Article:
22. The Nothing December 5, 2008 at 8:14 am #

    I’ve always wondered why “pros” don’t shoot things for free. Its always made me wonder that they do when they’re not working on the next assignment. Many photographers always state that you need to take photos for yourself to maintain passion and creativity. So, are they getting paid at this time?

    You don’t have to shoot a wedding for free. You don’t have to do some commercial shoot for free. Hell, I wouldn’t suggest doing anything you’d normally get paid for free. But, I would suggest finding a cause, or a hobby, or something other than what you normally shoot. This is something Robin Preston is doing in the UK and Germany. While he’s not shooting cars for some big manufacturer, he’s shooting pin-up and alternative cultures and hoping to be able to sponsor under-privileged teens to help them reach their artistic and creative goals…

    Approach a minister at a small church and ask him if he has any weddings approaching that might have a hard-off couple. Perhaps they don’t have a photographer coming, and maybe not much family. Perhaps you and the minister can surprise them. Brides always want pictures, even if they cannot afford the wedding, let alone the photographer.

    What ever you find yourself doing, it won’t be work.

  23. Karen Ard December 5, 2008 at 8:19 am #

    It surprises me when I hear people do NOT shoot anything for free. To me then, photography is just a business for those people. When photography is your passion and you feel that pulsing through you, you want to do what you can through your photos…. even for free. I shoot families in need for free throughout the year. There is nothing like it.

  24. Anonymous December 5, 2008 at 8:36 am #

    I read the Strobist blog first thing this morning and of course he linked to your site. I’ve recently took up photography again and didn’t take it seriously the first time. Now, I’m passionate about improving my skills. A lot of credit for that go to you and David Hobby.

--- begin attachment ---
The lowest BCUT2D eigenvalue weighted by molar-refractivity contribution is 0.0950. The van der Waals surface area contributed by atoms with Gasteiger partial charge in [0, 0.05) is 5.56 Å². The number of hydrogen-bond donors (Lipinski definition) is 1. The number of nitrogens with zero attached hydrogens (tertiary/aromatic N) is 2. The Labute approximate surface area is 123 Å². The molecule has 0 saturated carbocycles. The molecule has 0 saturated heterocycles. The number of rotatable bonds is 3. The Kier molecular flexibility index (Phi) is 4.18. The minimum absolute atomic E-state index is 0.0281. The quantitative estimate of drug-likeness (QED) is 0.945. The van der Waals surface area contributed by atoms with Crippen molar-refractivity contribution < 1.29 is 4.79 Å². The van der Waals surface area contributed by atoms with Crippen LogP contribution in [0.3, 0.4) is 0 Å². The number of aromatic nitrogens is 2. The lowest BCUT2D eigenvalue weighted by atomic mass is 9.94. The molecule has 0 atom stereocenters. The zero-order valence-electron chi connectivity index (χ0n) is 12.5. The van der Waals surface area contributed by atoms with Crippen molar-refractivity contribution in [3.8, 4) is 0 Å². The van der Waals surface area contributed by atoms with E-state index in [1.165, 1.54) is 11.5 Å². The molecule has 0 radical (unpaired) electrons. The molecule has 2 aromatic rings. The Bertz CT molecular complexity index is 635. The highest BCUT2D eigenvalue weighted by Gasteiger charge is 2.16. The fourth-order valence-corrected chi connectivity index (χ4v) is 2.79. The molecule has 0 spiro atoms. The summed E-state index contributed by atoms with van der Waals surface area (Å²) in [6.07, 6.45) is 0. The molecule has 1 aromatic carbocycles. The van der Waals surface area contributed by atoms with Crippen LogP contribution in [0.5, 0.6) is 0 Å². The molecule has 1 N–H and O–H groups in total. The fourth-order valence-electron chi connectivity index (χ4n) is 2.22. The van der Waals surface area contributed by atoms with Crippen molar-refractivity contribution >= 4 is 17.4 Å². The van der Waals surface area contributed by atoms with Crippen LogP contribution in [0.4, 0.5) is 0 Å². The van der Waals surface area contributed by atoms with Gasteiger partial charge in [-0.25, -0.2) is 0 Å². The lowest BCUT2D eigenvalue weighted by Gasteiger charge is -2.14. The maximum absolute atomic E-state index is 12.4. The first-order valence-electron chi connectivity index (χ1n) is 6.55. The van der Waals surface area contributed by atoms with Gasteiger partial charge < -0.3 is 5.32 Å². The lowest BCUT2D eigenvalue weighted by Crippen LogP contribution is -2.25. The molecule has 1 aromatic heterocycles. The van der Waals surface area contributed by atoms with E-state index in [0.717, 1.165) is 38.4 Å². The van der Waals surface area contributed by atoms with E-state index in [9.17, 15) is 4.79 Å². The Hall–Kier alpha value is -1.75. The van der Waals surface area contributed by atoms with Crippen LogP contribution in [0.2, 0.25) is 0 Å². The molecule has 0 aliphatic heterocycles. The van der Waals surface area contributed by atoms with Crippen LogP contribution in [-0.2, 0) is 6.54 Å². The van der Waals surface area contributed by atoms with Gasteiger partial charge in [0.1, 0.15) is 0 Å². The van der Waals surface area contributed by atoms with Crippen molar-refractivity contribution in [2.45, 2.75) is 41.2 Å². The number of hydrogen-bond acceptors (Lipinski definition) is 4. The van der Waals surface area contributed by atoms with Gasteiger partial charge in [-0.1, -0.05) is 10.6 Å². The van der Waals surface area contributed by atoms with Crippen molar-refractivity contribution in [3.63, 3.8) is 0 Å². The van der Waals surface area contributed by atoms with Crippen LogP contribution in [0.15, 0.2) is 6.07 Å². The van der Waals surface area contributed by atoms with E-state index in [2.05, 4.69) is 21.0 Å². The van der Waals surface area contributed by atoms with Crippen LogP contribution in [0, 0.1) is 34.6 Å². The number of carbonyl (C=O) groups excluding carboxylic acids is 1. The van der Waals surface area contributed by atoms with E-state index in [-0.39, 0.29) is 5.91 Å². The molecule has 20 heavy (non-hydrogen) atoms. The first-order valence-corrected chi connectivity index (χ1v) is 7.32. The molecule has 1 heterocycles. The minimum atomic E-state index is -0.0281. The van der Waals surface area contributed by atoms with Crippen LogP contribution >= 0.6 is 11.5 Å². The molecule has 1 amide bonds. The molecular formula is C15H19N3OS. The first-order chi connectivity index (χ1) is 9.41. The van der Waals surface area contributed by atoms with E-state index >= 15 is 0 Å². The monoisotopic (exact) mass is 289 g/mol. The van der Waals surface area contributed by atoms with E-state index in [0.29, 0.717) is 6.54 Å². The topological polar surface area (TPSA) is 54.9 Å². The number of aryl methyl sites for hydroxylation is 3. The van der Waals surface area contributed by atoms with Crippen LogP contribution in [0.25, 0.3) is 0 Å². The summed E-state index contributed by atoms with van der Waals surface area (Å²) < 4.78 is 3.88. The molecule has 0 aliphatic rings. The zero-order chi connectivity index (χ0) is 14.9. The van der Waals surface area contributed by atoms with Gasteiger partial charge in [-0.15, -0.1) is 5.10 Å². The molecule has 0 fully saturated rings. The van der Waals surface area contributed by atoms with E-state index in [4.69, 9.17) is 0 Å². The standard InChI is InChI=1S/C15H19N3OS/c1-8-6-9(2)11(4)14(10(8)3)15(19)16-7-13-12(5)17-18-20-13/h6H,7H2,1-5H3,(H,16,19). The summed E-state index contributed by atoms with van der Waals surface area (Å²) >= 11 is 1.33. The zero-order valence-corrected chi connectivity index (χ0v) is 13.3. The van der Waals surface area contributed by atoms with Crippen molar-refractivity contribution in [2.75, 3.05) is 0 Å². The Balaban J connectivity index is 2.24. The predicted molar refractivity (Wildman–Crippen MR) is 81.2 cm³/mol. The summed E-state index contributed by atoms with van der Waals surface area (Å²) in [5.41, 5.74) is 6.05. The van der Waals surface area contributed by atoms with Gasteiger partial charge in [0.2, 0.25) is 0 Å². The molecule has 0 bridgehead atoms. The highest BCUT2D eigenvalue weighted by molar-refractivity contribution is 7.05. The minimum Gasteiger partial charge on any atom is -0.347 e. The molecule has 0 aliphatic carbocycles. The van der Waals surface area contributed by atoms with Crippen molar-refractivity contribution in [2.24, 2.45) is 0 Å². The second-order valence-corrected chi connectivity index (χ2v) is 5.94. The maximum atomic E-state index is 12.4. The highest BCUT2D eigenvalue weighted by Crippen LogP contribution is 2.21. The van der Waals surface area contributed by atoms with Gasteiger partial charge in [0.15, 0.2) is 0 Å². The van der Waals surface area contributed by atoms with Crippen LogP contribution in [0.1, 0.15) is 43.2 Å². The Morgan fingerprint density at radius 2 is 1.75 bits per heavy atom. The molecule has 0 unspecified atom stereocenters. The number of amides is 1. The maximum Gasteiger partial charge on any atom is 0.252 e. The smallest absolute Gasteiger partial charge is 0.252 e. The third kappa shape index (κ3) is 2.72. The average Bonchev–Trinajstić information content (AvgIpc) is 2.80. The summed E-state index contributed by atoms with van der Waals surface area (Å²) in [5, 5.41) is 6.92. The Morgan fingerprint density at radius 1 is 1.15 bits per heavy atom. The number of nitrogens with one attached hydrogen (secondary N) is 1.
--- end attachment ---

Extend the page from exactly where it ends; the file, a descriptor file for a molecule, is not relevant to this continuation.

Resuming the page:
I’ve taken a couple photography classes to get me into the habit of shooting assignments. Now I find time each week to shoot anything.

    I’ve also been thinking about learning more and improving my portfolio, not because I plan on becoming a Pro (although that could change), but for my own personal growth.

    I started contemplating how i could gain more experience and challenge myself. I had the same idea as you and David and will be approaching an organization that I feel strongly about.

    It’s great to see that a Pro at you’re level is willing to give and promote such an idea, than can be personally rewarding and beneficial to someone else.

    Great work on every level, which is why I frequent your site.

  25. Anthony December 5, 2008 at 8:39 am #

    I read David’s post ealier, and then yours on the same subject. I have to say I was impressed by your ninja project.
    I don’t know if you work when you’re in Paris, but one of my “working for free to develop myself” projects is to assist a pro on commercial gigs. So let me know if you can do with another assistant here in Paris. I can shoot and I know my way around studio light.
    Thanks for the inspiration and for sharing so many info !!

  26. mendittophoto December 5, 2008 at 8:41 am #

    I teamed up with another photographer to shoot personal work at Ellis Island South. We selected it in part for its personal connection to many families.

    We opted to do the whole thing in High Dynamic Range (HDR). The project was self-funded, not cheap and took much negotiation. The location is under lots of construction for their stabilization efforts, and we wanted to get in there to capture the stage between pristine un-touched and their final vision for the park. Also, it looks like the National Park Service is declining new access so they can concentrate on stabilization.